Chinese investments in Iran are part and parcel of its ambitious $1 trillion Belt and Road Initiative (BRI). Apart from their economic rationale, these investments are also a means to generate political confidence/acceptability for a China-centric world order. Iran perceives the BRI as a project that would make it an indispensable transit hub for countries like China, India and Russia and an effective antidote to the U.S. sanctions. Iran’s premium geographical location (as a bridge between Persian Gulf and Central Asia) along with a relatively stable political architecture makes it a central player for China’s BRI. This will give China de-facto control over two of the three major routes to world markets.

In addition to their economic partnership, China and Iran share substantial defence cooperation with each other. After the 1979 revolution, Tehran has been dependent on Beijing for meeting its defence requirements. China has supplied Iran with surface-to-air missiles and has also trained Iranian nuclear scientists. The November 2016 agreement signed between defence ministers of both countries entails regular military-to-military exercises. In 2014, both countries held joint naval drill in the Gulf. There have been intermittent talks between China and Iran for the sale of J-10 multirole combat aircraft to Tehran.

China, being permanent member of the Security Council with veto power, could be of great strategic help for Iran when it comes to vetoing any proposal against Iran in the United Nations. A parallel, China-dominated global order suits Iran more than the U.S.-centric world order.

India’s policy options

This strong relationship between Tehran and Beijing makes it pertinent for New Delhi to navigate its interests in the region accordingly. To assume that Iran would help India counter Chinese influence in the region might be wishful thinking. India needs to resist the temptation of falling prey to “excessive securitisation” in the case of Chabahar agreement in particular and India-Iran relations in general. For India, to be an influential player in the region, economics and politics should complement and not substitute each other. India will have to capitalise upon the existing synergies. It is imperative to compliment geopolitical premises with robust commercial exchanges. In collaboration with countries like Japan, India should offer favourable terms of trade in the region vis-à-vis China. To consolidate its strategic depth in the region, India should focus on initiatives like frequent joint naval exercises in the Persian Gulf. Iran, on the other hand, would do well by maintaining a fine balance between the elephant and the dragon. Experiences of countries like Sri Lanka should encourage prudent thinking on the part of Iranian policy-makers.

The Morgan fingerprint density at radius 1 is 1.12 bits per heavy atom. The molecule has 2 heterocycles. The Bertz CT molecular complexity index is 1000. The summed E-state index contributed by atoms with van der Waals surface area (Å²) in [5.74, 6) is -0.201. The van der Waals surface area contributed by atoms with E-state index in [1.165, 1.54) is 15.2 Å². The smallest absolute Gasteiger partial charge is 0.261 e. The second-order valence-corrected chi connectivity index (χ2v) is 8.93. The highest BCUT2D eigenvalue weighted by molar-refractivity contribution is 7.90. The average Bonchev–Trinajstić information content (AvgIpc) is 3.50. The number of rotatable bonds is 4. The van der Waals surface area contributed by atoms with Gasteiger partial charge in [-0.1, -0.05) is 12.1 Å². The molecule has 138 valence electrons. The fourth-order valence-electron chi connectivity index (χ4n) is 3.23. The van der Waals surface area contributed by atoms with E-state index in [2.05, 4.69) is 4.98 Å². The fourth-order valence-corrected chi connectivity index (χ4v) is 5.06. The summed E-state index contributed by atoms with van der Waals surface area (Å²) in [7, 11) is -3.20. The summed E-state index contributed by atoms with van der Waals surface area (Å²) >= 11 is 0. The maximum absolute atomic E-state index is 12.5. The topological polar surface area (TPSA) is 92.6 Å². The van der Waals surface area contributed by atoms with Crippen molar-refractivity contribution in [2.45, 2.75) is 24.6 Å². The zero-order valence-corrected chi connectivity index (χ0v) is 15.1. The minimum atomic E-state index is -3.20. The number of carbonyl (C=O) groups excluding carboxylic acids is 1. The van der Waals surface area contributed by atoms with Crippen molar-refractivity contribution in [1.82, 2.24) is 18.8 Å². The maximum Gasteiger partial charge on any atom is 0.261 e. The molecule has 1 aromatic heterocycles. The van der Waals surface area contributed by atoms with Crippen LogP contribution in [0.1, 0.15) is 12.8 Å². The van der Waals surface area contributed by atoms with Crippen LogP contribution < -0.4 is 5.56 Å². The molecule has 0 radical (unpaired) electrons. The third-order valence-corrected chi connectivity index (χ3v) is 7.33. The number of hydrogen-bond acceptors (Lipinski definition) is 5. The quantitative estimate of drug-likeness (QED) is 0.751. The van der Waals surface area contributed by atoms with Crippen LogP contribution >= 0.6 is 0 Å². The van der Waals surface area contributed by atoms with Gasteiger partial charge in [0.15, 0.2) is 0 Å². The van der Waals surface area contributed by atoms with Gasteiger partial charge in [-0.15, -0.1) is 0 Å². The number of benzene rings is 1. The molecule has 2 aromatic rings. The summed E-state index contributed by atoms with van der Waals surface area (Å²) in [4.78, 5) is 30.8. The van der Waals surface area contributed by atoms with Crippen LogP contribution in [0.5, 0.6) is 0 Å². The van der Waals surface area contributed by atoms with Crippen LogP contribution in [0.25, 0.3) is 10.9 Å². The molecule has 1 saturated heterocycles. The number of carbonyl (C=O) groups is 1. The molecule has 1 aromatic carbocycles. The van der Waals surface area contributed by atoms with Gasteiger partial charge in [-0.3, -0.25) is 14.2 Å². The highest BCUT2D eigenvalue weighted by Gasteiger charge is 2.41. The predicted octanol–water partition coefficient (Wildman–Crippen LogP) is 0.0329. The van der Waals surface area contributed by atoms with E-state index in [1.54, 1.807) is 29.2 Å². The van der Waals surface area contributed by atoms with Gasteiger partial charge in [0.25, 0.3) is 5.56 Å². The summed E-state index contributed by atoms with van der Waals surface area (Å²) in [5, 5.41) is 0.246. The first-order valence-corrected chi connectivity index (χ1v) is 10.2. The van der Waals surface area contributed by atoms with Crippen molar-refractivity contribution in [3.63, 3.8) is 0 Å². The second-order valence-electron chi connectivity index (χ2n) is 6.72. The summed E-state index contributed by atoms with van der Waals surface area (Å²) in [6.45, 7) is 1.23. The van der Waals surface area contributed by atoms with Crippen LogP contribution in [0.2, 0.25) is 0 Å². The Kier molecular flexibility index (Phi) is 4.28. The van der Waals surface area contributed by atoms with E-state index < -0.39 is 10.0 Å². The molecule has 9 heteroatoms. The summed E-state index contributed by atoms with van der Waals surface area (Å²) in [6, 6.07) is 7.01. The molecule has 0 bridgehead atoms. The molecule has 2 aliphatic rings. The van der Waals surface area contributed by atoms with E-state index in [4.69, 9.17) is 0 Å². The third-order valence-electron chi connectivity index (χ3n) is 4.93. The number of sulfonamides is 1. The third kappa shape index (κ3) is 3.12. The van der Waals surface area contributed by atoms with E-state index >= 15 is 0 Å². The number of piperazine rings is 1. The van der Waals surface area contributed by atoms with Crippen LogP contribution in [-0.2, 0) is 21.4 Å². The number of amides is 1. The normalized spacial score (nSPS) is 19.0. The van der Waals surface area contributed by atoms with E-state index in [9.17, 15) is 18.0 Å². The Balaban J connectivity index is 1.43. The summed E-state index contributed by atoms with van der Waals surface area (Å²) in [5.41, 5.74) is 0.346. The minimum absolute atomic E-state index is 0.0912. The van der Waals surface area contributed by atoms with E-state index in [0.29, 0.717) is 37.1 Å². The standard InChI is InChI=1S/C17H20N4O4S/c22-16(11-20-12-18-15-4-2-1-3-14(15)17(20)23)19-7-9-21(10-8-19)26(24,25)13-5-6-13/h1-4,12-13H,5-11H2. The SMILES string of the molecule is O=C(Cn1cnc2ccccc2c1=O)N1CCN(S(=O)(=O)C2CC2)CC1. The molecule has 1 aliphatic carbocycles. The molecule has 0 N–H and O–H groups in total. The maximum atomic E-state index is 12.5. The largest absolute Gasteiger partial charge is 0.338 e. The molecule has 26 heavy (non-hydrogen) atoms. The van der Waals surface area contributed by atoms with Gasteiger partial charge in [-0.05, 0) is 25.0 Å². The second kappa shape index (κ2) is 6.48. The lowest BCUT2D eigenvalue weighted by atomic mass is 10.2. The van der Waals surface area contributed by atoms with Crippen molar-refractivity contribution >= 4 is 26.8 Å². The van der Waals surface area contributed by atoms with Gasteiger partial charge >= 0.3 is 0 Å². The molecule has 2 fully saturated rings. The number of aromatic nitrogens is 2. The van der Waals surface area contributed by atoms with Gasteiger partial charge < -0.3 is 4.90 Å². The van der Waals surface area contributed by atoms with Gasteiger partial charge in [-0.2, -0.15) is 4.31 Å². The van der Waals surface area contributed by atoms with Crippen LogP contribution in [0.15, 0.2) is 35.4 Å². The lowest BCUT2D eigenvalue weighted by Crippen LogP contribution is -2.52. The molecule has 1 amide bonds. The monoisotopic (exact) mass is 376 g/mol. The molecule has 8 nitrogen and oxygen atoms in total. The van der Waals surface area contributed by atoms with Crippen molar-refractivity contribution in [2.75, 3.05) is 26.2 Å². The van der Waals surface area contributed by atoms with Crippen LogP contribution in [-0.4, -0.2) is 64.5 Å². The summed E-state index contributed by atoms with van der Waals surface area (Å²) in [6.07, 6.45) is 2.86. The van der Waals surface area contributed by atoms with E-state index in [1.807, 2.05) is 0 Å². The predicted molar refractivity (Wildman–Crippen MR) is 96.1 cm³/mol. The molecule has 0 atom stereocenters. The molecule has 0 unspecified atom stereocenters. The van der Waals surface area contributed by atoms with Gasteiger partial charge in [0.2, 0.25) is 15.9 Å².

New Delhi will have to adopt a nuanced approach towards Chinese investment in Iran, especially now that Tehran’s reliance upon Beijing is only likely to grow after Mr. Trump’s exit from the nuclear pact. Some form of Chinese participation in the Chabahar project would be helpful for the future of the project, especially if the terms and conditions are clearly specified. India and China are exploring joint economic projects in Afghanistan; they can surely also extend this engagement to the Chabahar.

Harsh V. Pant is Professor of International Relations at King’s College London and Distinguished Fellow at the Observer Research Foundation, New Delhi.

Paras Ratna is a postgraduate student in Development Studies at TISS, Mumbai